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Pope John XXIII and Vatican II
This is the first part in a two-part interview with Dr. Alan Schreck, author of Vatican II: The Crisis and the Promise, in which he discusses Popes John XXIII and John Paul II, as well as their roles in the "Council of Mercy," Vatican II.
Why did Bl. Pope John XXIII call an ecumenical council in the first place?
When he [delivered] his opening speech to the Council, he just said it was an inspiration of the Holy Spirit. But there was a lot of consideration behind it. Blessed John XXIII had a prophetic insight into the need to present the faith of the Church to a world that was rapidly and significantly changing. It was the time of the Cold War, [and] the [advances] in communication and transportation [were] making the world a global village. In fact, for public relations photos, he often posed next to this huge globe, representing his concern for the whole world. He wrote encyclicals — Pacem in Terris [Peace on Earth], Mater et magistra [Mother and Teacher] — [sending] the message of peace and unity out to the world. That [concern] was a seed of the new evangelization. John Paul II said that the new evangelization was born out of the Second Vatican Council.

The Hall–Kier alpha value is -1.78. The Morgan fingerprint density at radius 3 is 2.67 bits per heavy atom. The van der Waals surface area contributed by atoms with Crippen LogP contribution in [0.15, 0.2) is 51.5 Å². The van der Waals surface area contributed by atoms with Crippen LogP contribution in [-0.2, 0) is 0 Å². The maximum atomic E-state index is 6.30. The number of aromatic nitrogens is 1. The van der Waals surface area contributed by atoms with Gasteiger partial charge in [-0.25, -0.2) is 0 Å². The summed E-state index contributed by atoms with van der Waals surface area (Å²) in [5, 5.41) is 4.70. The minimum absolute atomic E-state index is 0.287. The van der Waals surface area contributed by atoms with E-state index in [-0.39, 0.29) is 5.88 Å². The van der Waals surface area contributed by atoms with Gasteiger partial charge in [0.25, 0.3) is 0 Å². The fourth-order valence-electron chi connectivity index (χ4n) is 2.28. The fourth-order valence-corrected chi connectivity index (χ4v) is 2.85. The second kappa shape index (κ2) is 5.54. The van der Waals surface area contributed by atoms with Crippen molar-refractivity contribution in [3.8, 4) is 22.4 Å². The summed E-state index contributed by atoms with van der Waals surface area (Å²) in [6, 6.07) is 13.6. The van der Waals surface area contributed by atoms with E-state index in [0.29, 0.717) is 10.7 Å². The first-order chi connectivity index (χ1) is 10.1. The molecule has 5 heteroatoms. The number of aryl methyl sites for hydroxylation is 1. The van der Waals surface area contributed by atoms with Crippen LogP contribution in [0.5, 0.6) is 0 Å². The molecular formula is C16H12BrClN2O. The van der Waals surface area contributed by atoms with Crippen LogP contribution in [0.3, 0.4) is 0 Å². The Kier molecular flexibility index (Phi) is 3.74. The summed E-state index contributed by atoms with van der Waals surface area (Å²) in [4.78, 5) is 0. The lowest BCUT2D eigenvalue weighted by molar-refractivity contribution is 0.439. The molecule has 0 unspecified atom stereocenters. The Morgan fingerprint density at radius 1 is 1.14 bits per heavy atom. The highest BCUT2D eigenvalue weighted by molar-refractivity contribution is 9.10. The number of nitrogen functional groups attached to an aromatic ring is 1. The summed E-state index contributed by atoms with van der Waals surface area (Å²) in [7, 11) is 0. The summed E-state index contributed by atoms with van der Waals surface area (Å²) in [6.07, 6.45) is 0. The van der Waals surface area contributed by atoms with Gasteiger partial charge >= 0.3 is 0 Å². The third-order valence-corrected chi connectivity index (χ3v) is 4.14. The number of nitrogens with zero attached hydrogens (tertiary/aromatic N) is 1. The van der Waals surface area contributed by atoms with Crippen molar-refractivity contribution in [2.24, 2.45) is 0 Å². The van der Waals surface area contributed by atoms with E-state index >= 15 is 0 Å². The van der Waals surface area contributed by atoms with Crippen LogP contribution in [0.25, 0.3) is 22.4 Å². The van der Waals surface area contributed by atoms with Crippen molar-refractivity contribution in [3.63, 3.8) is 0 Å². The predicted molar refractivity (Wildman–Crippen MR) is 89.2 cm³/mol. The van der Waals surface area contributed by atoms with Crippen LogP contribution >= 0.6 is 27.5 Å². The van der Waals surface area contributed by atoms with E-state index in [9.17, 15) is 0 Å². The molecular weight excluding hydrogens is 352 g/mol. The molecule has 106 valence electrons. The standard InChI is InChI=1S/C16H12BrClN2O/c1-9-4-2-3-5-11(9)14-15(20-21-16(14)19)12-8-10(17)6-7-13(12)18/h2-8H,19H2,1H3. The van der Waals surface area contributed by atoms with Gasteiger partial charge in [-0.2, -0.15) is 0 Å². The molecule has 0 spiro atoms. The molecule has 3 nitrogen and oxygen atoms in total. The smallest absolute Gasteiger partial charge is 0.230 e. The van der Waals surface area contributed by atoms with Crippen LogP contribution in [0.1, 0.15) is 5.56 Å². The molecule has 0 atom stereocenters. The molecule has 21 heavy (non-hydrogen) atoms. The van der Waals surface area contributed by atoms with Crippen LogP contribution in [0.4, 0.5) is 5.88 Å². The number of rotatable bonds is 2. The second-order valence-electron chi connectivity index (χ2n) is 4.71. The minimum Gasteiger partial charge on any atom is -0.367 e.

John XXIII also saw that there were various renewal movements underway in the Church, such as the liturgical renewal, which had been discussed for almost a century before the Council; new trends in biblical studies [and studying the Church Fathers]; the nouvelle theologie, a new ferment in Catholic theology which had been somewhat suspect, but was gaining traction among intellectuals in the Church. He realized the world's bishops [needed to discern]: allow these things to bear some fruit and be integrated into the life of the Church, or to reject them if they didn't seem beneficial.
So he was entrusting the Church to the grace of the new Pentecost which he'd prayed for. He believed that the Holy Spirit would work through the Council to address the needs of the world and also these various concerns within the Church.